- Assistant Professor
Nev Jones is a community engaged mental health services researcher, with an interdisciplinary academic background in social and political philosophy (BA, MA, postbaccalaureate fellowship), community psychology (MA, PhD) and medical anthropology (postdoc). In addition to academic roles she has worked in the NGO sector (in Nepal), in state government and as director of research and evaluation for a large, multi-county social services and mental health agency. Her research is most often mixed methods and concerned with issues of epistemic justice and structural racism as they play out across the vectors of class, disability, systems involvement and geopolitical positionality.
Specific areas of interest include:
- Transformative change and technology transfer within public sector community health services, particularly those focused on long-term mental health challenges/disability;
- Impacts of race, class, income and community context on long-term trajectories in psychosis as they span service use, intersections with social services and the criminal justice system, economic mobility and community integration;
- The amplification of key stakeholder perspectives on intervention and system design, quality improvement, implementation and evaluation;
- Crisis response systems and the specific role and impact of police involvement and involuntary service models, especially in the context of initial youth/young adult pathways into and through care.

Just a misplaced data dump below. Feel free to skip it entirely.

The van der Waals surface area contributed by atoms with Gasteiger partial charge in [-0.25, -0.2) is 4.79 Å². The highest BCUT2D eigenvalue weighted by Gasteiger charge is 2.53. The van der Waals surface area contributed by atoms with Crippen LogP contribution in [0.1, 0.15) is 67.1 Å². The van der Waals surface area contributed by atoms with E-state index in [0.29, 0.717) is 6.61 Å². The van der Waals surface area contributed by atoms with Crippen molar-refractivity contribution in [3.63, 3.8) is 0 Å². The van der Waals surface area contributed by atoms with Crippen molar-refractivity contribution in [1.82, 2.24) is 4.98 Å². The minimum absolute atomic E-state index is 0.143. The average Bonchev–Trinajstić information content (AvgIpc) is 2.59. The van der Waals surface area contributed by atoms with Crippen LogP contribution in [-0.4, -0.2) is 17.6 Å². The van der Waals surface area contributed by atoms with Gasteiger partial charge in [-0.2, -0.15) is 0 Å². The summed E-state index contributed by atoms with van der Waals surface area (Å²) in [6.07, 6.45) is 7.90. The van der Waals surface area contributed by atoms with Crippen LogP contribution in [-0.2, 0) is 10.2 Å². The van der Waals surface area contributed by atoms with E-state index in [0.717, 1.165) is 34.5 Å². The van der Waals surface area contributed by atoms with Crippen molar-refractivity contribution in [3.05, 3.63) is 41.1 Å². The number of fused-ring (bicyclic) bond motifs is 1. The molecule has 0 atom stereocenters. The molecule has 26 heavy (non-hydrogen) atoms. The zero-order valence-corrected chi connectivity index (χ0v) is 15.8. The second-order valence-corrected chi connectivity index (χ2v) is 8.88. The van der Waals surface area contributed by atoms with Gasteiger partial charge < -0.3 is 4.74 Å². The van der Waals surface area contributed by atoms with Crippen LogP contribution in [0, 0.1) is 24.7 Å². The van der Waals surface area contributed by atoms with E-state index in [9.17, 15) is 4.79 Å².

Dr. Jones is currently an editorial board member and series/column editor for both Psychiatric Services and Community Mental Health Journal; on the board of the International Early Psychosis Association, a Commissioner for the Lancet Psychiatry Commission on the Psychoses in a Global Context, and member of the expert advisory board for the data harmonization initiative of the International Association of Mental Health Research Funders (IAMHRF). Her research has been funded by the Patient Centered Outcomes Research Institute (PCORI), National Institute of Disability, Independent Living and Rehabilitation Research (NIDILRR), and the National Institutes of Health (NIH).
On the community and advocacy side, Dr. Jones founded and facilitates the international ‘Transform Mental Health Research’ initiative, focused on building service user/client involvement and leadership, and co-founded and previously co-directed the Lived Experience Research Network, Chicago Hearing Voices and the Bay Area Hearing Voices Network. She is deeply invested in mentoring and supporting a future generation of researchers with diverse experiences and backgrounds, and who have been historically under-represented in research, including students with experience of psychiatric disabilities, incarceration and/or public sector services, first generation college students and students from under-represented ethnic/racial and gender minority groups.
Youth mental health, psychosis & SMI across the lifespan
Recovery oriented systems
Global mental health